This country is just not getting it. Instead, our collective imagintion is crashing into a vortex of static and noise.

March 24, 2003
     Thanks to several correspondents who informed me it was Karl Marx who made that crack about history repeating itself first as tragedy and then as farce. Apparently Marx said this in connection with Napoleon Bonaparte and his nephew Napoleon III -- which seemed very unfair, since Nappy III (Louis Napoleon, ruled 1851 - 1870) was in many ways a far more beneficent figure than his glorious uncle.
     Anyway, this is off the point, which is that Gulf War II -- if that's what we call it -- has now moved beyond its farcical opening hours into the kind of deadly seriousness we expect of real war. The Iraqis have stopped rolling over. American soldiers are dying in combat (or being executed after capture). The mystery of why Saddam failed to fire up his oil wells in the south has not been cleared up yet, and the greater oil fields of northern Iraq are apparently intact for the moment. No nerve gas or bio-weapons have been deployed yet, or even found in the captured zones, but I don't take this to mean that they don't exist. Rather, I assume they are carefully concealed. We seem to be entering a pretty down-and-dirty phase of this conflict.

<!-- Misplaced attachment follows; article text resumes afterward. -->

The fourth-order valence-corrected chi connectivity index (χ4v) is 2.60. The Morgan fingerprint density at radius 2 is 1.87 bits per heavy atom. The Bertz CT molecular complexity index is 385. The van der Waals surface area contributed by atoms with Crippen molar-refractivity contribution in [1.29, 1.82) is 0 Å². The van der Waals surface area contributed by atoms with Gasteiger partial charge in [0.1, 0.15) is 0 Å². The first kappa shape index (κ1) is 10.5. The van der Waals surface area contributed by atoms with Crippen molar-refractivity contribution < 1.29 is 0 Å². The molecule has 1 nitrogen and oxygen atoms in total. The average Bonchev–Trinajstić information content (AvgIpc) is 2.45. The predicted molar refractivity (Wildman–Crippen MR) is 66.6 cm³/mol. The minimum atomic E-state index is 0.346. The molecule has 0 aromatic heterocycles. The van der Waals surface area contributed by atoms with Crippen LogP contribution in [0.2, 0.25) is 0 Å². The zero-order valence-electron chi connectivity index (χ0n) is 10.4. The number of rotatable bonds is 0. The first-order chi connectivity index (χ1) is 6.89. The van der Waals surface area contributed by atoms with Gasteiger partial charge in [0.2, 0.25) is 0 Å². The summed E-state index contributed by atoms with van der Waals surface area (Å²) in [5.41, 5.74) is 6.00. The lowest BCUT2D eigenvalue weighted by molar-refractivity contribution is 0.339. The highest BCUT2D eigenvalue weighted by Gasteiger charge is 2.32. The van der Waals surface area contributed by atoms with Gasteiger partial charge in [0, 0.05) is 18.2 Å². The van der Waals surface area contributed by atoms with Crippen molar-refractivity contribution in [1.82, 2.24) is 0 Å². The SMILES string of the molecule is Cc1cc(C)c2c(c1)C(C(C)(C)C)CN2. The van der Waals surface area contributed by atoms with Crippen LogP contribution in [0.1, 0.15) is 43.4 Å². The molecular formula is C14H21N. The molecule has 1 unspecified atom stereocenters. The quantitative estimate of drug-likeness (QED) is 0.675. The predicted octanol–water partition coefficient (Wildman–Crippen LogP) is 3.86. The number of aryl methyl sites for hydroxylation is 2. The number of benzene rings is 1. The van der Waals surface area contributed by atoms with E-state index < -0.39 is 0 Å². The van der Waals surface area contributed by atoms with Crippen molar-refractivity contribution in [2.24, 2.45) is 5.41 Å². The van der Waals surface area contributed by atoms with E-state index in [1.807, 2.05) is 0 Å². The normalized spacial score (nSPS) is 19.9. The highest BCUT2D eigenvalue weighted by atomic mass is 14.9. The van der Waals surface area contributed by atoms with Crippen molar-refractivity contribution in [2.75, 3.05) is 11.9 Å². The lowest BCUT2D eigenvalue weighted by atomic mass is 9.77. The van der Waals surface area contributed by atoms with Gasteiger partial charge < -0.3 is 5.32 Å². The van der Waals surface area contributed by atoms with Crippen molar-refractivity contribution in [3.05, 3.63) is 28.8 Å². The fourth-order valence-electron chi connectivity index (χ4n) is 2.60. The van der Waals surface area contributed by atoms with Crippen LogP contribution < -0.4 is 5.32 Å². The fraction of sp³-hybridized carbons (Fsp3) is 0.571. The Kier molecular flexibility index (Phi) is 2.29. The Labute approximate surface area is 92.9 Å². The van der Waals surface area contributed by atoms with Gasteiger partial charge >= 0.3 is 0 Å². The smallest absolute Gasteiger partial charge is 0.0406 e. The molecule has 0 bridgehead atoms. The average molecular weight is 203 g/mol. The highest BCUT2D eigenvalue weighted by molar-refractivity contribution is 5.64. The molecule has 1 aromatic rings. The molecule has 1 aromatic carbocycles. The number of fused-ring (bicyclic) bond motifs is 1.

As it unfolds, a clearer sense emerges of why it is happening.
      First, this is the result of brushing the issue of proliferation under the rug for decades. We're now faced with a set of irresponsible states who have the means to fabricate terrible weapons, and the will to either use them directly against American interests or engage and assist non-state proxies to do it. The US has to at least demonstrate the will to oppose them.
      It's not an accident that this war is occuring in a place that holds the world's second largest reserves of oil, but it is not the primary purpose of the war. The primary purpose is to occupy forward positions adjacent to Iran and cause Iran to think very carefully about mounting a nuclear arms program, which they are close to starting.
      Iraqi oil, if extracted optimally, under the most favorable circumstances, will only postpone the world fossil fuels reckoning by a few years. There is a persistent buzz on the internet -- strangely absent in the other media -- that the war is also about the threat of oil-exporting nations converting their transactions to being euro-based rather than in dollars as has been the standard for decades. Saddam Hussein was in the process of doing just this. It seems abstruse, perhaps, but with the dollar losing value against the euro, dollar-denominated oil sales tend more and more to subsidize American users and penalize non-Americans, who have to get dollars to buy oil. They get dollars by selling us manufactured goods. But the dollars they get are worth less and less every month.